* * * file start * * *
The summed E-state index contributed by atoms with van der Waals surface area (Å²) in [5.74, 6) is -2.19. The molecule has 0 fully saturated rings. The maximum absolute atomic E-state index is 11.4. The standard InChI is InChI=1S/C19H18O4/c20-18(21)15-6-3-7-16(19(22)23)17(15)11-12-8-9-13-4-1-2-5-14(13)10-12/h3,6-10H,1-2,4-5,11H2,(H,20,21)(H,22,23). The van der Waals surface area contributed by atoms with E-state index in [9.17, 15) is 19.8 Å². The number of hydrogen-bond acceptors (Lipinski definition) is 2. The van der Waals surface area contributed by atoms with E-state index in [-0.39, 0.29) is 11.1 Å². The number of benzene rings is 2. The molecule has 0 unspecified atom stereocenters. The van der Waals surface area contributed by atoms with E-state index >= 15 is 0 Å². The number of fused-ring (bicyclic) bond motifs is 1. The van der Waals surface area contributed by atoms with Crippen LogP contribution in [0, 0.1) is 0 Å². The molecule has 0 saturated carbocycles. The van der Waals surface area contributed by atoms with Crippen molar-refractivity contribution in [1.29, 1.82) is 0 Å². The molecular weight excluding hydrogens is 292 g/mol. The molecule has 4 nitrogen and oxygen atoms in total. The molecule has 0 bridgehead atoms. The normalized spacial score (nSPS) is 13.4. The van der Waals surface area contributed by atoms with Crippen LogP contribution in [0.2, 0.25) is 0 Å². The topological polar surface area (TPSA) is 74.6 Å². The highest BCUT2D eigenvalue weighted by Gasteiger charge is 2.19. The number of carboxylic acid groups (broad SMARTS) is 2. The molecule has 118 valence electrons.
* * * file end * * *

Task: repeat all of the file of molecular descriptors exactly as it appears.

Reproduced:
The summed E-state index contributed by atoms with van der Waals surface area (Å²) in [5.74, 6) is -2.19. The molecule has 0 fully saturated rings. The maximum absolute atomic E-state index is 11.4. The standard InChI is InChI=1S/C19H18O4/c20-18(21)15-6-3-7-16(19(22)23)17(15)11-12-8-9-13-4-1-2-5-14(13)10-12/h3,6-10H,1-2,4-5,11H2,(H,20,21)(H,22,23). The van der Waals surface area contributed by atoms with E-state index in [9.17, 15) is 19.8 Å². The number of hydrogen-bond acceptors (Lipinski definition) is 2. The van der Waals surface area contributed by atoms with E-state index in [-0.39, 0.29) is 11.1 Å². The number of benzene rings is 2. The molecule has 0 unspecified atom stereocenters. The van der Waals surface area contributed by atoms with E-state index >= 15 is 0 Å². The number of fused-ring (bicyclic) bond motifs is 1. The van der Waals surface area contributed by atoms with Crippen LogP contribution in [0, 0.1) is 0 Å². The molecule has 0 saturated carbocycles. The van der Waals surface area contributed by atoms with Crippen molar-refractivity contribution in [1.29, 1.82) is 0 Å². The molecular weight excluding hydrogens is 292 g/mol. The molecule has 4 nitrogen and oxygen atoms in total. The molecule has 0 bridgehead atoms. The normalized spacial score (nSPS) is 13.4. The van der Waals surface area contributed by atoms with Crippen LogP contribution in [0.2, 0.25) is 0 Å². The topological polar surface area (TPSA) is 74.6 Å². The highest BCUT2D eigenvalue weighted by Gasteiger charge is 2.19. The number of carboxylic acid groups (broad SMARTS) is 2. The molecule has 118 valence electrons.